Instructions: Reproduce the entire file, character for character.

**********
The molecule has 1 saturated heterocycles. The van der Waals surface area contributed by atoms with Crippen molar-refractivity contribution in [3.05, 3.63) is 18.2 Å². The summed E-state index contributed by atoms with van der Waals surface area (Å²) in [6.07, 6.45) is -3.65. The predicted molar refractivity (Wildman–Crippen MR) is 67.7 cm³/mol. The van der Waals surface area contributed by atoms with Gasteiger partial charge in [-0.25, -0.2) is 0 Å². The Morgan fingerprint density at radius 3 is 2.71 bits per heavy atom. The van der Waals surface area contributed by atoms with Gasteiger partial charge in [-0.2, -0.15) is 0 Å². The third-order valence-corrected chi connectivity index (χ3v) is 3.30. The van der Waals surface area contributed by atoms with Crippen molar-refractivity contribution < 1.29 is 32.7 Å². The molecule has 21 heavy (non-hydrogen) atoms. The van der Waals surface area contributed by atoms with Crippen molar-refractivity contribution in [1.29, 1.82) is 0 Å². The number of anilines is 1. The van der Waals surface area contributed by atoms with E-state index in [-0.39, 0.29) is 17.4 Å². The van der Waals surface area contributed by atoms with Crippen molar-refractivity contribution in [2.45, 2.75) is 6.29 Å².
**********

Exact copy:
The molecule has 1 saturated heterocycles. The van der Waals surface area contributed by atoms with Crippen molar-refractivity contribution in [3.05, 3.63) is 18.2 Å². The summed E-state index contributed by atoms with van der Waals surface area (Å²) in [6.07, 6.45) is -3.65. The predicted molar refractivity (Wildman–Crippen MR) is 67.7 cm³/mol. The van der Waals surface area contributed by atoms with Gasteiger partial charge in [-0.25, -0.2) is 0 Å². The Morgan fingerprint density at radius 3 is 2.71 bits per heavy atom. The van der Waals surface area contributed by atoms with Gasteiger partial charge in [-0.2, -0.15) is 0 Å². The third-order valence-corrected chi connectivity index (χ3v) is 3.30. The van der Waals surface area contributed by atoms with Crippen molar-refractivity contribution < 1.29 is 32.7 Å². The molecule has 21 heavy (non-hydrogen) atoms. The van der Waals surface area contributed by atoms with Crippen molar-refractivity contribution in [1.29, 1.82) is 0 Å². The number of anilines is 1. The van der Waals surface area contributed by atoms with E-state index in [-0.39, 0.29) is 17.4 Å². The van der Waals surface area contributed by atoms with Crippen molar-refractivity contribution in [2.45, 2.75) is 6.29 Å².